Mandatory Music: enjoy this underrated Robert Plant song (Sixes and Sevens) while you read. Go on, press the button:
I was looking into the phrase “at sixes and sevens” when I found out about livery companies in London. Livery companies are trade associations with FANTASTIC names that all start with “The Worshipful Company Of” plus the name of the profession. One stunning example is The Worshipful Company of Fishmongers, who are #4 on the list establishing “order of precedence.” This order is now based on seniority, although originally (in 1515) ranking on the list indicated that trade’s size and level of influence. One theory about the origin of “at sixes and sevens” arises from the dispute between The Worshipful Company of Merchant Taylors (tailors) and The Worshipful Company of Skinners (furriers), who each felt they deserved the #6 slot. The mayor decided the two guilds would alternate spots at #6 and #7 each year.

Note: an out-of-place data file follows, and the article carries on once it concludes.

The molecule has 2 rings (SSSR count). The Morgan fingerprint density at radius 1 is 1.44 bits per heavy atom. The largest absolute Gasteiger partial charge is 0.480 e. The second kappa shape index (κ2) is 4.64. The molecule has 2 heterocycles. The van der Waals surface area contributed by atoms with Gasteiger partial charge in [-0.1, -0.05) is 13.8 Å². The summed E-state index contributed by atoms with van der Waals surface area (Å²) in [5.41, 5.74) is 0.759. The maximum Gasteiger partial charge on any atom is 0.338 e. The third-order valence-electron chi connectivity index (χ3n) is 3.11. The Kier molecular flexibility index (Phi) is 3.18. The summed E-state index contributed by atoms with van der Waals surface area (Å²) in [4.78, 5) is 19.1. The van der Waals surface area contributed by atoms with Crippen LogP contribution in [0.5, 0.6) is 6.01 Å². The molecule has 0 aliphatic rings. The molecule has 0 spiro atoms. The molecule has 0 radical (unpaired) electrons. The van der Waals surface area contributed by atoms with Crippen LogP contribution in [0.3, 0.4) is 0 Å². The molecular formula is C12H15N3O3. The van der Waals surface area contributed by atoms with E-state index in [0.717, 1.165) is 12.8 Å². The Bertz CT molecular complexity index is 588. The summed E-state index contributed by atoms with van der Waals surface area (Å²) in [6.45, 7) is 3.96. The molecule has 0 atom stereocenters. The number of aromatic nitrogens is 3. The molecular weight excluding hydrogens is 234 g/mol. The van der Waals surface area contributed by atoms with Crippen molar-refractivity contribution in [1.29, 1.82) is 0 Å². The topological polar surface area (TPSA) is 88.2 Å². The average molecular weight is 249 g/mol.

However, the order of precedence compromise is likely not the origin of the phrase, which means “A state of confusion and disorder, or of disagreement between parties.” Chaucer used it in 1374, after all, predating the order of precedence. More likely, the phrase originated from playing a dice game called Hazard, where betting on rolling a 5 and a 6 was thought a risky move; the phrase gradually morphed to involve 6 and 7 instead—a pairing not possible through rolling dice (so clearly the riskiest bet of all). Betting on a 7 came up in the webisode of Misfits wherein Nathan’s special power is magic tricks, which he uses to roll 7s and 11s—and 7+4=11, right?